On Sunday (January 22nd, 2023), I received a lot of similar questions regarding why the prices on the NFL Divisional Playoff games seemed off given the market action.

1) Why was the book at -6…the highest price of the week if they were so overextended with Cincinnati liability against Buffalo?

2) Why was the book “only” at -3.5 for San Francisco if they were so overextended with San Francisco liability against Dallas?

The biggest horseshit myth of the bookmaking business, that is repeated year after year by the talking heads in the media, is that as a bookmaker you want to get equal action on each side of the market. Thereby, you profit from the vig. Sounds good, and the math checks out, but that’s not what **real** bookmakers are trying to do.

Your goal as a bookmaker is to get your clientele to bet as much money as possible on prices that are -EV (negative expected values). What is expected value? Simply put, betting something that carries a negative expected value (“-EV”) means you are wagering on something that has an expectation to provide you a negative return on investment over the long-term. Your goal is always to bet +EV wagers. The “+EV” means positive expected value. The expectation being that using +EV wagers will provide you a positive return on investment over the long-term.

Now back to our friendly bookmaker. Your goal as a good bookmaker is not equal action. It is to have -EV prices hanging on BOTH sides of the market (sides and totals). You don’t care if 100% of the money is on Team A -5 or on Team B +5…if both sides are -EV, you are golden! You, as the bookmaker, might lose that specific market, for that day, but over the long-term you will make a fortune if all the bets you book are -EV prices for the bettors placing them. It’s simple math. It’s the same math that if you as a bettor only wager on +EV angles and situations, you might lose today, tomorrow and the next day, but over the long-term you will grind a fortune.

It is tough to have a market priced where both sides are -EV. In most cases, just due to the math of it, you have markets where one side is -EV and the other side is +EV. It’s just a matter of degree as to the value, or lack thereof, on one side of the wager versus the other. As a bookmaker, you would be quite happy with 99% of the money on the -EV side, and 1% on the +EV side. The preceding sentence is a perfect situation, and it is about as far away from “a book wants 50/50 action on each side” as you can get in a market, yet the book would LOVE it!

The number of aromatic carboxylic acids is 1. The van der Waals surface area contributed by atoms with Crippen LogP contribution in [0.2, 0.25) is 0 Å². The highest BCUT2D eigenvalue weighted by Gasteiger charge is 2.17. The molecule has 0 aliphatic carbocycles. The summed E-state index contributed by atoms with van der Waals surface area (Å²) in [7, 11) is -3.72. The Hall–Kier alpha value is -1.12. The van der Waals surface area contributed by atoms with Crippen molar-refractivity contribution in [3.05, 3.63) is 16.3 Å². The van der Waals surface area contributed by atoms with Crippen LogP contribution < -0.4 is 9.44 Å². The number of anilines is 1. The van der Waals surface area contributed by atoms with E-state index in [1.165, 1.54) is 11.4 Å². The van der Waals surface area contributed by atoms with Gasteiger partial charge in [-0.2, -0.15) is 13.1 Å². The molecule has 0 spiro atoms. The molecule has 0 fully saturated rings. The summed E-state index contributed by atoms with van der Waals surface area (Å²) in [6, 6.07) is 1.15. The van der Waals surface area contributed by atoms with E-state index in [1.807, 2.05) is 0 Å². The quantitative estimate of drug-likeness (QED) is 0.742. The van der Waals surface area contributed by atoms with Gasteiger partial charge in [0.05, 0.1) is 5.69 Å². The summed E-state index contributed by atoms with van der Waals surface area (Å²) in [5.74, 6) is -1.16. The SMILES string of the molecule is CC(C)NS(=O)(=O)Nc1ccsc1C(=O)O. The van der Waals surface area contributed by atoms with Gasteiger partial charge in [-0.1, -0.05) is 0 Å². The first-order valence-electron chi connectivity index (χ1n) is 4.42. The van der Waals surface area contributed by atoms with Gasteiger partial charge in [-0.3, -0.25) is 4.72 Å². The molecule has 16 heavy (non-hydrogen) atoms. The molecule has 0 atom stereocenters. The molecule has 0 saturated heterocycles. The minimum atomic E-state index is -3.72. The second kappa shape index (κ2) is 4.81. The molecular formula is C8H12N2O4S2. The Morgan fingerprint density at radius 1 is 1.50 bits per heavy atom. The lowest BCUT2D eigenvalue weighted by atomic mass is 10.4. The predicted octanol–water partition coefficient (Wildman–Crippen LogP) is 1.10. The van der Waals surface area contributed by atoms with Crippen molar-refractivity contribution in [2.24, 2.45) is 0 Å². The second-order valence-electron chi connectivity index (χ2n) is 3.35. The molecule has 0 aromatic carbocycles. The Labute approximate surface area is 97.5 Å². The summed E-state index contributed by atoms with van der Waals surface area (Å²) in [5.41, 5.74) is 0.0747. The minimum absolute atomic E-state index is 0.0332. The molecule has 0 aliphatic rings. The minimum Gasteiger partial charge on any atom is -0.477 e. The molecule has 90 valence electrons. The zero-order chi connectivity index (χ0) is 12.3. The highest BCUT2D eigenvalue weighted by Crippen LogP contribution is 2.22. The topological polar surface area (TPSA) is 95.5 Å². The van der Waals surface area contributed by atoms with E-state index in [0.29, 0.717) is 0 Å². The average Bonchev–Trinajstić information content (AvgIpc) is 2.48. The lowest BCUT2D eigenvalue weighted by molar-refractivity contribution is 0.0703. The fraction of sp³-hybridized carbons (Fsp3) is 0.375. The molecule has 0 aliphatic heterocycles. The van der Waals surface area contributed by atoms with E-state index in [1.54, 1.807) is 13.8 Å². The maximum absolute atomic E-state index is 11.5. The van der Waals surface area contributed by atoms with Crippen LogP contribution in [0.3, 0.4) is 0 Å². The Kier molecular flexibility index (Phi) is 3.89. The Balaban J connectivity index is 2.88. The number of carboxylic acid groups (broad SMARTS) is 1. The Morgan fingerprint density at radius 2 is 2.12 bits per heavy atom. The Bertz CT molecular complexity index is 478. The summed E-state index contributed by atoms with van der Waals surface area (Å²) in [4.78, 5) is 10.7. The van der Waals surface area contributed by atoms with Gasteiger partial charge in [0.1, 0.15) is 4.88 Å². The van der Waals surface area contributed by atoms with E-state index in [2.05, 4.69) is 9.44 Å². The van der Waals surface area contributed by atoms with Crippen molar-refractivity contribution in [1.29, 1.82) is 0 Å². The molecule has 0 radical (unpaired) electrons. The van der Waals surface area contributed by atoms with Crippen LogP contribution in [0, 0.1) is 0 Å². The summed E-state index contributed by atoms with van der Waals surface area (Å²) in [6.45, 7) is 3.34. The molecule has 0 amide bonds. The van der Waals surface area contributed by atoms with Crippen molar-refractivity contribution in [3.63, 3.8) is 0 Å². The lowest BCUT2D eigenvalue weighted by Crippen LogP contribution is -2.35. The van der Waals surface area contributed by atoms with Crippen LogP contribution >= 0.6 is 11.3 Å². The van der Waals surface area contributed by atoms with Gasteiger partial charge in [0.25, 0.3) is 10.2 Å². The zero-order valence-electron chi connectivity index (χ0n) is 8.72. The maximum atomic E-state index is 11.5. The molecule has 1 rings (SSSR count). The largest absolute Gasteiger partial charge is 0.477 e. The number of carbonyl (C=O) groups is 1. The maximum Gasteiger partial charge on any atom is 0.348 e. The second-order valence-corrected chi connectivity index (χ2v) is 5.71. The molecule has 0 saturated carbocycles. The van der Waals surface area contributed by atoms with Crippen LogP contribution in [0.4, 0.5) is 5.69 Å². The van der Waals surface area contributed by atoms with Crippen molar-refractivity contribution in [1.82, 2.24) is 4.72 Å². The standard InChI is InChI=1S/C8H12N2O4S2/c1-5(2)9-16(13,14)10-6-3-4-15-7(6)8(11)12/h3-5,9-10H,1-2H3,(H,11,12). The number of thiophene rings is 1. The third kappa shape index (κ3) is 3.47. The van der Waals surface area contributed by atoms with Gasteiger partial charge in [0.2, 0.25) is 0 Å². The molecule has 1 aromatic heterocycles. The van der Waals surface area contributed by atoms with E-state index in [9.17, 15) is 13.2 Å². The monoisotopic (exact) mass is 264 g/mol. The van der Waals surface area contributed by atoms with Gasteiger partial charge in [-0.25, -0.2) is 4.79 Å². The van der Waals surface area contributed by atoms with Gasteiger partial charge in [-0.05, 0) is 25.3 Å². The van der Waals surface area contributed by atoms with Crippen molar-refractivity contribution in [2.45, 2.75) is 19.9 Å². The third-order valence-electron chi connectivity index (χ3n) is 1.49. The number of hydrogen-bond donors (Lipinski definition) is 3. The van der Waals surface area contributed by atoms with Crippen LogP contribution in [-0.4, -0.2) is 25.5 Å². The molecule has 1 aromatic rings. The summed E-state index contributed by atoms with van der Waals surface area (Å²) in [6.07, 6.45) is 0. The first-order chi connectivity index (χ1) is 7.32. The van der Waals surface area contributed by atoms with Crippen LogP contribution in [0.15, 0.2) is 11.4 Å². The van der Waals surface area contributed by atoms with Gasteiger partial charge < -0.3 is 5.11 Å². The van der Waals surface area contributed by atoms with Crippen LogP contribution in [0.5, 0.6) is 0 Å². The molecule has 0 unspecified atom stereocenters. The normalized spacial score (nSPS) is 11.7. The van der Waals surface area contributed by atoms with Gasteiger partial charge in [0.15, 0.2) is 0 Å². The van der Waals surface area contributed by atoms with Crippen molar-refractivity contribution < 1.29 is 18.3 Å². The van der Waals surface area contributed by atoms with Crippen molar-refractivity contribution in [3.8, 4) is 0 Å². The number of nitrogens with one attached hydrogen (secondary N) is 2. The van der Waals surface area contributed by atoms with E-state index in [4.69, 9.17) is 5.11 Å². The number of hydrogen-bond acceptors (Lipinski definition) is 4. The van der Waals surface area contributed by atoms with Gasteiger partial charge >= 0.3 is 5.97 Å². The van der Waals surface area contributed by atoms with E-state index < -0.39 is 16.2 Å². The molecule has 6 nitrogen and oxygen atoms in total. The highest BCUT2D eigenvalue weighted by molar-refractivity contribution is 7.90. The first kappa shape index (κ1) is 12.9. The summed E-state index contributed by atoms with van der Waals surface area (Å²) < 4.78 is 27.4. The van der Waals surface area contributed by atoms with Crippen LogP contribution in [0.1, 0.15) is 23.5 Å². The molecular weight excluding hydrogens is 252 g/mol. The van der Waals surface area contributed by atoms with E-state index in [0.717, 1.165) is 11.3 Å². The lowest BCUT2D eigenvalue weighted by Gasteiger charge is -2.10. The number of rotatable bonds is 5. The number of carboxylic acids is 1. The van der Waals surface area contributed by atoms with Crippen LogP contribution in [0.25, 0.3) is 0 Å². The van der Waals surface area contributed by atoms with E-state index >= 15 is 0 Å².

What does this mean for this past Sunday? If you take a deep dive into the prices…

Buffalo opened -4 and ended up at -6, despite Cincinnati getting the majority of the money in that market. Why would the book do that? Is it because they are stupid and decided it is time to give away money? Is it because the book miscalculated? Unlikely, given how a sports betting market works and how the book gleans information from the sharp and public bettors in the market to sharpen the number. Why not lower it to Buffalo -3 to try and draw Buffalo money to get to that Holy Gail of 50/50 money split every book supposedly wants? It is because the bookmaker sees Cincinnati +6 as a -EV wager and Buffalo -6 as, at worst, a small +EV wager. So, why drop the price to -3 and perhaps make Buffalo a BIG +EV wager in the process? You don’t want to dissuade bettors from betting negative values by making the price worse to awful for them…you want to suck them in. It’s really the theory behind the Book Position.

So, we have a perfect market…we are booking good volume on -EV Cincinnati at +6, and we aren’t taking in a ton of money on the small +EV side of Buffalo -6. Perfect for the bookmaker!

As a bookmaker you want to give bettors on the side with the heaviest volume the WORST negative expected value price you can that will not dissuade the sheep from betting. The more money bettors place at a -EV price means the more dollars your inherent edge will grind out of those bettors. At the same time, sharp money knows the value side of the wager is Buffalo but likely not as much a value at -6 as it was at -4, so they don’t bet it heavy. If -6 were an amazing value then sharp money would hit it hard enough to force books to go to -6.5 so they can push back sharps and attract even more public money on the -EV side (i.e. Cincinnati now +6.5). “Wow! Cincy up to +6.5…it’s a lock…I can’t pass that up,” says John Q. Public.